He sees special mission in preventing children from imprinting addictive and destructive forms of behavior and, especially, home violence. Fleisher’s main suggestion is fencing of the new generation from evil aggressive misdemeanors. He underlines that parents and local authorities should detect cases of home violence and abuse with more accuracy and attention. Causes of domestic violence are numerous. According to Fleisher, the phenomenon has a socio-cultural nature and is an integral part of stereotyped notions about the nature of family relationships perceived through early childhood impressions. It represents the only possible model of behavior. The abuse may be the result of personal life experience of individuals and, thereby, they create moral and psychological grounds to consider this type of relationship as versatile. Another group of causes is associated with childhood trauma, which is an early devastating experience that makes the individual develop his/her child’s complexes (Fleisher, 1995).

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Fleisher gives examples how domestic violence results into offensive and abusive behaviors in adult life of the observed criminals. Social and psychological frustration caused by external influences exceeds limits of personal resilience of individuals, forcing them to seek compensation and revenge.

The author has found a special role in the growth of violence in such mental factors as weakening control instincts, frustration, aggression, alcoholism, and psychopathology. Violence is closely associated with social stress in the family. Among many problems that can raise the level of tension and lead to violence are differences in parenting, sex deviations, pregnancy, money problems, unemployment, or the need for long-term medical care. Constant parents’ irritation can partly be explained by chronic anxiety about unresolved issues, which creates a mismatch between desires and capabilities.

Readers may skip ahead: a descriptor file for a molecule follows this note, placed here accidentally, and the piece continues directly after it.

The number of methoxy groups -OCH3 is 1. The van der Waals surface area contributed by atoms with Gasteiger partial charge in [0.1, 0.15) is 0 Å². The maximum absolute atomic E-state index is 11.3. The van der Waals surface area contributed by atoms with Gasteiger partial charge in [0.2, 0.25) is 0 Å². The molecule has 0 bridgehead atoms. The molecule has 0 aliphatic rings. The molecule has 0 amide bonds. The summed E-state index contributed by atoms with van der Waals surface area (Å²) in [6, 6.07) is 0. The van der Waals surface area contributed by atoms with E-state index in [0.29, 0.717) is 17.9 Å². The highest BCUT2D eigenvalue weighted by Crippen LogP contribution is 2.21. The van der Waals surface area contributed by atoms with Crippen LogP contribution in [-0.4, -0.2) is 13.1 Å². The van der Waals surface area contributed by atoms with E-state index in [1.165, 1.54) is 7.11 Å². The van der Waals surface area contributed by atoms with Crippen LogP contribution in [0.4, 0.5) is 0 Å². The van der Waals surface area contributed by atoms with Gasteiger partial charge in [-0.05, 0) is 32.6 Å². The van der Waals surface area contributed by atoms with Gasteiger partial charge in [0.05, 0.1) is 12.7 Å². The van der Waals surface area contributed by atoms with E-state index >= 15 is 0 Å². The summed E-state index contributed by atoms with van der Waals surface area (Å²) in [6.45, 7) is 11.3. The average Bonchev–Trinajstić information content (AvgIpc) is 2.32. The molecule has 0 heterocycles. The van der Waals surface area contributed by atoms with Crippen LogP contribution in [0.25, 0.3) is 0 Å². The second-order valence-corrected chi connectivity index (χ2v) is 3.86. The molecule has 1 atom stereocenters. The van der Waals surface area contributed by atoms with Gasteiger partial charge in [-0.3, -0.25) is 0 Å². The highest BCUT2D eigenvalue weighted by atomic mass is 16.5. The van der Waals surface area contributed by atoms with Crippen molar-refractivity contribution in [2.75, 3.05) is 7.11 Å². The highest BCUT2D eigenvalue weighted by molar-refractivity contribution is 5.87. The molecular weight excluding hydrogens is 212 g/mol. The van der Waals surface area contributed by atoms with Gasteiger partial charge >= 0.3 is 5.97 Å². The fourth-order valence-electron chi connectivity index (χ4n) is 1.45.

Non-participation in social activities and limited availability of social support increase the risk of violence. Fleisher’s studies have shown that alcohol and drugs are not the same. Even a small amount of alcohol can affect aggressiveness and lead to aggression. In cases with a drug dose, people, on the contrary, soften and differentiate. People do not display violence because they have taken drugs, but because they cannot accept them. Therefore, some cases of violence appear in an attempt to get money from relatives for buying drugs.
In cases of abuse of the elderly, a major psychological factor is the role change and dependence of adult children on parents. At the same time, certain characteristics of the victim, such as constant claims and complaints, can also contribute to violence.

Adolescent Survival

According to Fleisher’s observations (1995), the problem of juvenile offence can originate from family and social environment of adolescents. For example, poor relationships with parents can become the main reason of aggression and offence of the youth. In families where parents experience difficulties with personal social adaptation, children tend to be neglected, stressful, and frustrated. They are apt to using drugs, alcohol, or other addictive substances as their parents do.

When parents fail in establishment of friendly and trustful relationships with their children, there can appear hostility and disbelief in young hearts. The lack of moral and financial encouragement can lead to poor learning skills development and illiteracy. Children need happy, confident, and successful parents, i.e. a positive example and trust in the world. If adults in a family need corrections themselves, they should be treated and rehabilitated together with their children. They have to be taught about modern principles of non-violence and abuse avoidance by specially trained people or in specially organized groups.

Problems of trust deficiency in a family and absence of support make young people vulnerable to numerous addictions of the twenty-first century such as alcohol, cigarettes, and drugs. They start neglecting social rules and norms and look for protection and self-realization by joining certain youth sub-cultures and deviant groups.
It is not a secret that nowadays the youth adhere to processes of differentiation. Differentiating factors appear more visibly than integrating ones. Under conditions of a radical transformation in the society, there have appeared profound changes in its stratification. Social polarization reflects trends relating to disengagement of traditionally preserved connections and values (Fleisher, 1995).

Social crisis has spawned break of principles and norms of public morality: what was good has suddenly become obsolete and devoid of practical significance. Various marginal flows have poured into subcultures of the young generation, hence ensuring total rejection of traditional cultural values. Delinquency, rejection, and denial of any rules and regulations have started flourishing on that fertile soil. When gathering in gangs, teens can despise the law and morality or show wanton vandalism. What makes them act this way? What underlies these protests?